In the culture of American sports one often hears of a team’s fan base described as a “nation.” Hence, there are websites and apparel designed for the “Yankees Nation” and the “Aggie Nation.” The use of the word nation in this respect communicates something larger than just those fans that attend games or live within certain proximity to their team’s home stadiums.
These nations consist of any people who share a common bond of fanatic interest in a team regardless of geographical boundaries. While perhaps greatest in number at the epicenter of a team’s origins, members of the “nation” can exist globally and can join other members in enthusiastic support.
When considering a biblical view of the nations, an American sports understanding of the term actually proves helpful. Within the Bible the word nation is, of course, used to describe political entities defined by geographic boundaries with kings or rulers.
These nations were first created by God in response to the construction of the Tower of Babel (Gen 11). Previously having one language, the people were dispersed throughout the earth with distinct languages.
Into the nation of Israel, God sent his son, Jesus Christ, as Messiah to “suffer and rise from the dead on the third day, that repentance for forgiveness of sins would be proclaimed in His name to all the nations” (Lk 24:47).
After his resurrection and before his ascension, the Messiah commanded his followers to “make disciples of all nations” (Mt 28:19) and this message of salvation first went forth from Jerusalem (Acts 1:8).
It is the commission of Christian churches (Mt 16:18) to continue the task of taking the message of God’s plan of salvation (Rom 10:14-15) to those nations who have not heard (Rom 15:21).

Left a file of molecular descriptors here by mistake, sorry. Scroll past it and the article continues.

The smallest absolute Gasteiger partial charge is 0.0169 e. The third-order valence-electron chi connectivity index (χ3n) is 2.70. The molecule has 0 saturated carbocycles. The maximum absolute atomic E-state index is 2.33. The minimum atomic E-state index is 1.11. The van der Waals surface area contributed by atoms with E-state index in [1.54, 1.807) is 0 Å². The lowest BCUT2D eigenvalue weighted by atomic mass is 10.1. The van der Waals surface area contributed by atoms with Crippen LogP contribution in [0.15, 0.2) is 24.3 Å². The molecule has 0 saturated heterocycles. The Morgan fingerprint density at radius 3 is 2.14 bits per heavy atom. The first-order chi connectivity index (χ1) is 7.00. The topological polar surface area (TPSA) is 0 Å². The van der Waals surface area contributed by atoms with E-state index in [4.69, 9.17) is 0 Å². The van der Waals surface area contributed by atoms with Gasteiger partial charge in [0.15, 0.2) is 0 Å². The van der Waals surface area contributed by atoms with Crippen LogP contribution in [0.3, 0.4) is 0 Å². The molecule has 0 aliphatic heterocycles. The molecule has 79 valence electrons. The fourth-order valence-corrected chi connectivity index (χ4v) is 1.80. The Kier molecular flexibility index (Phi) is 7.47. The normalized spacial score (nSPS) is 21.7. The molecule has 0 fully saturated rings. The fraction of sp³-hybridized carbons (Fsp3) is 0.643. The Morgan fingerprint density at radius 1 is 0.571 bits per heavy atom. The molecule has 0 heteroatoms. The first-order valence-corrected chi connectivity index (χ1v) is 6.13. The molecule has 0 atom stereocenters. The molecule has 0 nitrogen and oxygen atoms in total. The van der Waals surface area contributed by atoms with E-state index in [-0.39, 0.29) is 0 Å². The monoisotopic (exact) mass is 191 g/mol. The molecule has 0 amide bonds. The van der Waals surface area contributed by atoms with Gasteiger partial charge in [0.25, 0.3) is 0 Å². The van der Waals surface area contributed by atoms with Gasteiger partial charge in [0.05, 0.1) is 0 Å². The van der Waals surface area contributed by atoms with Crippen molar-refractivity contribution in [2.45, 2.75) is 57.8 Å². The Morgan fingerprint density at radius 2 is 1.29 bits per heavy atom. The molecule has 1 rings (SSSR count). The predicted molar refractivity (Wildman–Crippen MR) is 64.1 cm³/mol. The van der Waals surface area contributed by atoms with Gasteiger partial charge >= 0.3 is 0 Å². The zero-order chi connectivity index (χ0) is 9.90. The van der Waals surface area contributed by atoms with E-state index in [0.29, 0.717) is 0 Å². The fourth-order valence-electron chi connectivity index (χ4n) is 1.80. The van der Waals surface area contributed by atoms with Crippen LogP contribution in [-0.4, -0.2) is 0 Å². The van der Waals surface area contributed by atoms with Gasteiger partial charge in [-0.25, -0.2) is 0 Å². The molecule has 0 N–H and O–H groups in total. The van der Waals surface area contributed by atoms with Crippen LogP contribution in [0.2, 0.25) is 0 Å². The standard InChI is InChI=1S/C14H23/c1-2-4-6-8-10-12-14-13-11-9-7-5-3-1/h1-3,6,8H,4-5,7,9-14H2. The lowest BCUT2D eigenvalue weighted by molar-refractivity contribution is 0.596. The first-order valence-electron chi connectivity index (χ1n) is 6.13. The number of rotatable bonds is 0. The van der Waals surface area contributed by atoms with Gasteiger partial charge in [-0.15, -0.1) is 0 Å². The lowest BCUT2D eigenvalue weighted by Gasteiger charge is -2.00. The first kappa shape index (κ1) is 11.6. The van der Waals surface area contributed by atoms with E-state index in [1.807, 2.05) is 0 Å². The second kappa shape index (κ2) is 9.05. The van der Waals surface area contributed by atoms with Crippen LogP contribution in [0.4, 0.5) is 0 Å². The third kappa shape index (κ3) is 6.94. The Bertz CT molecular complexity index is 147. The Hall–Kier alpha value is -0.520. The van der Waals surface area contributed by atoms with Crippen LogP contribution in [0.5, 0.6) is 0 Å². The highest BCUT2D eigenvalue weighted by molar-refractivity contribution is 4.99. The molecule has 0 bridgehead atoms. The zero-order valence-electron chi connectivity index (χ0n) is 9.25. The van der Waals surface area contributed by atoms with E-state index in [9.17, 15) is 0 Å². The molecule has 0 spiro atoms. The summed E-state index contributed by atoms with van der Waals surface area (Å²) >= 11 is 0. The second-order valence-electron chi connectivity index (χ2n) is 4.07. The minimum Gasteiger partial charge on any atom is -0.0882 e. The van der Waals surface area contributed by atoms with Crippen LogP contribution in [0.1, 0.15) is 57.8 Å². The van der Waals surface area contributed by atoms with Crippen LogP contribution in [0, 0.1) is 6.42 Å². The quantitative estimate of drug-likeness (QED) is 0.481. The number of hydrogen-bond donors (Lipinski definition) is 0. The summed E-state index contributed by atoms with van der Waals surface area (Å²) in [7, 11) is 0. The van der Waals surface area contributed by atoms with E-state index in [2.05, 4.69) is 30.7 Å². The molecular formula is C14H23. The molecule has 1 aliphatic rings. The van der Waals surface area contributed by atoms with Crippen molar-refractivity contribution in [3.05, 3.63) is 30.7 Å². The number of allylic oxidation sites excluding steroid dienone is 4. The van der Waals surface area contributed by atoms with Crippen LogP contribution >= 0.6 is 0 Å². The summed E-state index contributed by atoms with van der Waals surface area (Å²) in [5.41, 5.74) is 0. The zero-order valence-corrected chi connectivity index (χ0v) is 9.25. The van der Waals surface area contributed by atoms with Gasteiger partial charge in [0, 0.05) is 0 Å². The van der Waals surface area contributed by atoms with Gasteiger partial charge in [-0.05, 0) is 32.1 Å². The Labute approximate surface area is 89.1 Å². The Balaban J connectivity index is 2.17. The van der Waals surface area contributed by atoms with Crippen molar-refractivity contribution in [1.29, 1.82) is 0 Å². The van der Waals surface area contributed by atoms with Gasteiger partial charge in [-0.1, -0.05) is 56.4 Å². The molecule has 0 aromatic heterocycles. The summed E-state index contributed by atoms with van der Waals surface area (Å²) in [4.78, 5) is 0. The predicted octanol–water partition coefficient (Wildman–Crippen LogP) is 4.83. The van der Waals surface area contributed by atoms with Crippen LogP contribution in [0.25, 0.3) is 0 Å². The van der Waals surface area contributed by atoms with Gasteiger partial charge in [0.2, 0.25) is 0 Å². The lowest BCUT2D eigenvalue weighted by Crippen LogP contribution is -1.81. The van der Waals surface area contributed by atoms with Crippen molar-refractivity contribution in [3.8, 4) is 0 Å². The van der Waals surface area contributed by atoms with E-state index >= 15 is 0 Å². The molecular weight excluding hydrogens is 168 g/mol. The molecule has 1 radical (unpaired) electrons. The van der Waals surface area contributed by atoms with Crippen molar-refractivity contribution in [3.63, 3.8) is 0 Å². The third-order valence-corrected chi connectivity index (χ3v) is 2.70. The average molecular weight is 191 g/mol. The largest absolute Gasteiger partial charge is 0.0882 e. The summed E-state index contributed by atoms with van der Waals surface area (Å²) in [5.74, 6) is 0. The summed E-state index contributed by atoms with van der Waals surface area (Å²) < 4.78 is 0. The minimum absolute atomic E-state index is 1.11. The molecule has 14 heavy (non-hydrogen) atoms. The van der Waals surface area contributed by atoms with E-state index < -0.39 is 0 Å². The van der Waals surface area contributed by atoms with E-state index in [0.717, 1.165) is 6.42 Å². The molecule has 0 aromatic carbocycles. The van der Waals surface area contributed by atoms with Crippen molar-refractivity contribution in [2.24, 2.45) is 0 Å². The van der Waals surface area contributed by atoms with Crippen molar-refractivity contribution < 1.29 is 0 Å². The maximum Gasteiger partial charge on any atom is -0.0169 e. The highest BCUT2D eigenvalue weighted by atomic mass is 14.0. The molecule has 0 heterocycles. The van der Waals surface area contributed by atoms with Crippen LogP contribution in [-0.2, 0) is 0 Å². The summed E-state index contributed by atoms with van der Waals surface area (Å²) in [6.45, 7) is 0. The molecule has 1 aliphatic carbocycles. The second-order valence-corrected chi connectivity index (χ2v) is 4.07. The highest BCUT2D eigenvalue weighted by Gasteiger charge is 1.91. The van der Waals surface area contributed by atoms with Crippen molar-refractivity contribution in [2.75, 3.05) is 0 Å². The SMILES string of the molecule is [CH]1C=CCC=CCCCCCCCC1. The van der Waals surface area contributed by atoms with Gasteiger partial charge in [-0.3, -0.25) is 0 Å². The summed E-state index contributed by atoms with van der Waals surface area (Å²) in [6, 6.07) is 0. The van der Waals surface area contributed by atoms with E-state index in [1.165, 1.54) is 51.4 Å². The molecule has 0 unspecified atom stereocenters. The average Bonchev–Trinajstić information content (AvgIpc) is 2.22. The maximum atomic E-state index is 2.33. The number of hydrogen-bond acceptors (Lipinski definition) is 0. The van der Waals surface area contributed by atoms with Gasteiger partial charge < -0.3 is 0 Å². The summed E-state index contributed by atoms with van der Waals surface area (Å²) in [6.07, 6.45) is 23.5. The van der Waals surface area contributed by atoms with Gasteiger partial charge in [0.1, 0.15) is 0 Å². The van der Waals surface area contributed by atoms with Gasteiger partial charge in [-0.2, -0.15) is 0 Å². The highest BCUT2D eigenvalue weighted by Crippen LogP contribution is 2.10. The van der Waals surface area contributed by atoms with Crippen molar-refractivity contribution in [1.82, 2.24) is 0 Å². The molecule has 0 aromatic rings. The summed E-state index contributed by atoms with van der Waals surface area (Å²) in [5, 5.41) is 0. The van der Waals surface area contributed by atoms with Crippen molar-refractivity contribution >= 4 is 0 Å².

Jesus Christ is the hope of all nations (Rom 15:12) and from the nations he will gather his people (Jn 10:16).
This message will be proclaimed by his children to the nations until the end of the world (Mt 24:14). At that time, the Messiah will return to the earth and all nations will see God’s glory (Is 52:10), and will submit to his rule and reign (Phil 2:10-11).
People from every nation will worship him (Rev 7:9).
The believer should recognize that regardless of ethnicity there is no ultimate distinction of Jew or Gentile in Christ (Gal 3:28). As the body of Christ is comprised of believers from many nations (Rev 5:9), one’s citizenship is permanently in heaven (Phil 3:20).
This should not discourage temporal patriotism or appropriate stewardship of civic service as earthly citizens of nations (Acts 22:28), but rather should serve as a warning against an ethnocentrism that hinders the missionary task or the practice of prejudice of any kind.
When one remembers that to God “the nations are like a drop in the bucket” (Is 40:15) and that he has the power both to make them great and destroy them (Job 12:23), allegiance to an earthly nation should not supersede allegiance to the Ruler of nations (Ps 22:28), or perhaps more clearly as joyful members of the “Ruler’s Nation.”
This is an excerpt from the CSB Worldview Study Bible, available for purchase here.
Editor's Note: This originally published on Jason Duesing's website.